Saturday, November 27, 2010

Circular Knitting Needle Storage Binder Tutorial

I have created many ugly storage methods for my circular knitting needles, but most of the time my storage involves shoving them on my shelf in a pile and hoping they stay there.  I was reading that some people have used tackle binders from the fishing section to store theirs.  This basically involves a binder with stronger zipper bags for the needles inside.  Well, being the cheap frugal person that I am, I decided, "I can make one of these myself instead of spending 20 bucks on a binder full of ziplock bags!"  And so I did:

Spare binder (9" high by 3" thick) or the size of your choice)
3 sheets of matching scrapbook paper
Clear rubber stamp letters, an acrylic block, and ink
about 3 feet of ribbon (optional)
hot glue gun
large glue stick (you will need a lot!)
ziplock bags
hole punch
heavy book (optional)
Sharpie Marker

To begin, I turned my plastic baggies so that the zipper size was on the right.  I used my Crop-a-dile II to punch holes about 1 inch in on the left side of the bag (the bottom, actually, but since the zipper is on the right I'm calling it the left), if that makes sense.

Next, I labeled my bags with a sharpie, in large, black numbers. It was actually easier to punch holes in the bags after I put the needles in them, because they helped to align the front and back sides of the bag for even holes.

Next, I glued my scrapbook paper over the ugly brown cover.  First glue the back cover page like this:

Next, I folded the right side in and glued it down.  You need to coat that baby in glue stick!  A bone folder would work well in this instance, but I don't have one so I just tried to do a straight fold.  Next, I folded the corners down before I glued down the top and bottom. 
So now you should have this:

Next, you will do this with the front cover side, but when you align the scrapbook paper up with the binder, make sure the edge of the paper is at the edge of the back cover crease.  This will make for a (somewhat) cleaner book spine that people will see when this sits on your bookshelf.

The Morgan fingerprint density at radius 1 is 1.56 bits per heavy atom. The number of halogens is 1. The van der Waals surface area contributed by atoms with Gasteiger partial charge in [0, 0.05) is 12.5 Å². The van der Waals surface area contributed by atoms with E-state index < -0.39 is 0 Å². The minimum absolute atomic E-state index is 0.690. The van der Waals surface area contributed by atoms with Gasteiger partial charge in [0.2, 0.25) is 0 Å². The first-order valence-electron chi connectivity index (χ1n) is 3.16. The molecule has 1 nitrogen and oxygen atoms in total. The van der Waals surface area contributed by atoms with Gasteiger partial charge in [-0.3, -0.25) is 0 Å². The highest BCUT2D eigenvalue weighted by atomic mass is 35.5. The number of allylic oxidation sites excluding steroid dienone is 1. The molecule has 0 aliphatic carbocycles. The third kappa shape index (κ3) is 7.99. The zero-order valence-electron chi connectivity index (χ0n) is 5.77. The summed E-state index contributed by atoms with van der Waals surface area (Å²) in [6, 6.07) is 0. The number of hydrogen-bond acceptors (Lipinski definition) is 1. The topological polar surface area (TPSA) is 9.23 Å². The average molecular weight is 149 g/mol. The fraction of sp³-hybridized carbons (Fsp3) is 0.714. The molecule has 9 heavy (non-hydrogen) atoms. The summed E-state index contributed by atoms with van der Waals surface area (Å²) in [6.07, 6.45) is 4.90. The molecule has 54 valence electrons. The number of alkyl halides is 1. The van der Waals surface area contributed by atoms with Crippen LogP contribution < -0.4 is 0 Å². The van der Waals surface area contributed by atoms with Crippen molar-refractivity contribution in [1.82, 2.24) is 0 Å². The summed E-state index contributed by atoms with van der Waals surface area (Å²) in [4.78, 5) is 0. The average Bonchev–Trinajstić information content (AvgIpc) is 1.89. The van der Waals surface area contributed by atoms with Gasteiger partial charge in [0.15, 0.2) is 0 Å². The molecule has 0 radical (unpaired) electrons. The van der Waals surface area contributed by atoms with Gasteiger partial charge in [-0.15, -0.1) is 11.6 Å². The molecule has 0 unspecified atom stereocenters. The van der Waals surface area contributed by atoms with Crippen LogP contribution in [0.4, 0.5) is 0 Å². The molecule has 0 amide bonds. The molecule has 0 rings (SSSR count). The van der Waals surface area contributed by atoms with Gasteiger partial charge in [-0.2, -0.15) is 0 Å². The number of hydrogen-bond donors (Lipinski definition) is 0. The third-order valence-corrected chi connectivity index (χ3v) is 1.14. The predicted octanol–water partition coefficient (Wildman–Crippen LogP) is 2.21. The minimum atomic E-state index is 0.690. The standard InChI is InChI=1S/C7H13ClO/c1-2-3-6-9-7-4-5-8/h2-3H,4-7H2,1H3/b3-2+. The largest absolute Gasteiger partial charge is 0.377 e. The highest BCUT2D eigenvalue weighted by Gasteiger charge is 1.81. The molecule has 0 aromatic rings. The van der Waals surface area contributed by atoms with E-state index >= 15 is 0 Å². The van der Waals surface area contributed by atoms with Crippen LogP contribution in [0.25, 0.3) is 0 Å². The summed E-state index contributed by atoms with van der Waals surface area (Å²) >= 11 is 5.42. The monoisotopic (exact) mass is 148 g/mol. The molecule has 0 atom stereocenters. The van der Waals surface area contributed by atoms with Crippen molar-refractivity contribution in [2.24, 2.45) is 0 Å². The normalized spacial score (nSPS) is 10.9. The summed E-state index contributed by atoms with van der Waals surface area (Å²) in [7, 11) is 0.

Fold and glue the edges as done on the opposite side.  At this point, I was looking at the inside of the book and decided I needed to cover the ugly brown on the inside as well.  I just cut pieces of scrapbook paper to cover the inside of the covers and glued it down.  Don't ask me for measurements; I eyeball everything!

At this point you will want to set a heavy book on your front and back covers (while the binder is lying open), so that the glue can properly dry.  Once it is dry, arrange your lettering on your stamp block: 

You know what to do now:

Notice the line on the left side of the spine.  I tried (unsuccessfully) to hot glue this down better, with little success and a lot of glue burns.

I decided that the binder needed more decor, so I added a length of satin ribbon across the bottom.    Start by gluing the center of the ribbon by a small dot in the middle of the spine.  Draw a line from the outside edge back to the center with a ruler, and put glue over the line.  Holding the ribbon taut, gently lay the ribbon onto the glue and pat it down.  do NOT slide it, or you will end up wasting a section of expensive ribbon because it will get "wavy."  Rinse and repeat.   If you did it right, it should look like this:

And on the inside, it should look like this:

Now, since I made this cover with the binder lying flat (no wrinkles!), I had to set a book on it to get it to stay closed.  Let a heavy book sit on it overnight and you will wake up to beautifully organized circular knitting needles!

Tuesday, November 23, 2010

Art Degree =/= Graphic Designer

So, my two whole subscribers, if I may be so presumptuous as to assume you have been viewing my blog, you have seen my sad attempts at web design in learning how to customize the Blogger layout.  Fortunately, with the power of Google, I was able to fix it a little bit!  I am still having issues with text showing up over background images (as you can see to the right), and other minor things, as well as my perfectionism in terms of finding the perfect fonts to fit the style, etc.  Anyway, please consider this my apology for the massive amount of changes that have happened here.  Hopefully it will be over soon, and I will find something I can live with!  Please, please, provide suggestions, criticism, input, rants, praise, etc. in the comments section of this post.  I welcome criticism.